3rd Republican Guard Brigade’s mutiny ends
The brigade is an advanced unit of the Republican Guard with the most modern equipment, which is stationed in critical positions overlooking Sana’a from the east, west and south.
On April 6, President Abd Rabo Mansour Hadi officially replaced the former commander of the brigade, Ali Abdullah Saleh’s nephew, Tareq Mohamed Abdullah Saleh, with Al-Halili.
Despite efforts by U.N. Special Envoy to Yemen Jamal Ben Omar to implement Hadi’s decision in late April, Maqwala, along with other officers loyal to Saleh, forcefully prevented Al-Halili from assuming his post.
But on June 7, officers and soldiers of the brigade took control of heavy weapons at brigade headquarters, including tanks and machine guns. The troops said their actions were in support of President Hadi’s decree replacing the brigade commander.
“We felt that we were responsible for implementing the President’s decree and the GCC initiative, so we decided to end the mutiny at the brigade led by Saleh’s loyal officers,” one of the brigade’s personnel, who requested anonymity, said. “We are troops for the Yemeni people, no one else.”
The following day, gunfire erupted inside the brigade’s headquarters between the 3rd battalion, led by officers loyal to Saleh, and other battalions who support Hadi’s decree.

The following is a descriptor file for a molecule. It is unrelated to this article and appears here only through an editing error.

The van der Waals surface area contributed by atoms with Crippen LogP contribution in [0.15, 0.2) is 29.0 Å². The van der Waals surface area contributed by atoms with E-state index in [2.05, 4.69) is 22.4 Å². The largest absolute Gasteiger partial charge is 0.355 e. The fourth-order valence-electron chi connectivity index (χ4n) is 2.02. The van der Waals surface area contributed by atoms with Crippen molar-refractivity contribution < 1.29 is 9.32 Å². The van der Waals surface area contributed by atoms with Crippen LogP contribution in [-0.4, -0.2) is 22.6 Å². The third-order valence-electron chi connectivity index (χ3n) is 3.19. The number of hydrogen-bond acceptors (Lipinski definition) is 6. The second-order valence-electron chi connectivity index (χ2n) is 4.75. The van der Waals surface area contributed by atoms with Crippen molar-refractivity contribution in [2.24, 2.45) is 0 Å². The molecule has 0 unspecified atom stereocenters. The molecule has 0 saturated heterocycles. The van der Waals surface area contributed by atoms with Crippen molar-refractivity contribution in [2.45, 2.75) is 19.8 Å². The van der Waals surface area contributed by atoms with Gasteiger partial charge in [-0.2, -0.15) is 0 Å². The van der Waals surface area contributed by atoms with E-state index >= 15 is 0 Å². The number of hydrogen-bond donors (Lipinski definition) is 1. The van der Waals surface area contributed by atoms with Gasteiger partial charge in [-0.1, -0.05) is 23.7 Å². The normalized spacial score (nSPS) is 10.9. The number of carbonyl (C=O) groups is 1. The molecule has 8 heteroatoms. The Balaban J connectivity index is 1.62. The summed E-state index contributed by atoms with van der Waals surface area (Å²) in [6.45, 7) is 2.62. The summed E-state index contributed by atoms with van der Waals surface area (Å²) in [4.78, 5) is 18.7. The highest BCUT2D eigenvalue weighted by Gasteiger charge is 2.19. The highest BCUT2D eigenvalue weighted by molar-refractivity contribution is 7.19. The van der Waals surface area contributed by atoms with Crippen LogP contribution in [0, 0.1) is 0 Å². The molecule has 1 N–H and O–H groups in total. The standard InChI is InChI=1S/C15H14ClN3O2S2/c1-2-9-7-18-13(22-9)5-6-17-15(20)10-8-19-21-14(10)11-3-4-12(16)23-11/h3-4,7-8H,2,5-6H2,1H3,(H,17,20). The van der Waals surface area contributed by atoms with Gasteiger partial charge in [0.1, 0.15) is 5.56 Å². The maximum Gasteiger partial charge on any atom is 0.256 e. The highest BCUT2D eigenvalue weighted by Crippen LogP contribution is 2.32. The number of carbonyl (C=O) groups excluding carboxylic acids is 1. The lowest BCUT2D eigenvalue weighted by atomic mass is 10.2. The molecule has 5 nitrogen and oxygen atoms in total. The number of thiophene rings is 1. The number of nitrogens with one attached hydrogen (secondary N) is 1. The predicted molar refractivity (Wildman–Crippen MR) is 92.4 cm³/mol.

An eyewitness said the leader of the Republican Guard, Ahmed Ali Abdullah Saleh, the former president’s son, came to the brigade headquarters’ gate to negotiate an end to the mutiny.
However, his convoy was vulnerable to shooting and was forced to leave.
On the same day, Saleh’s youngest son, Khaled Ali Abdullah Saleh, who graduated two years ago from the British Royal Military Sandhurst Academy, attempted to end the mutiny by force, but he was detained by members of the brigade, according to a source at the brigade who requested that his name not be published.
After holding Khaled Ali Abdullah Saleh for apprpoximately 24 hours, the Military Committee contacted troops of the brigade on Sunday and asked them to let him go. On Monday, the new leader took over his post under the observation of Military Committee members.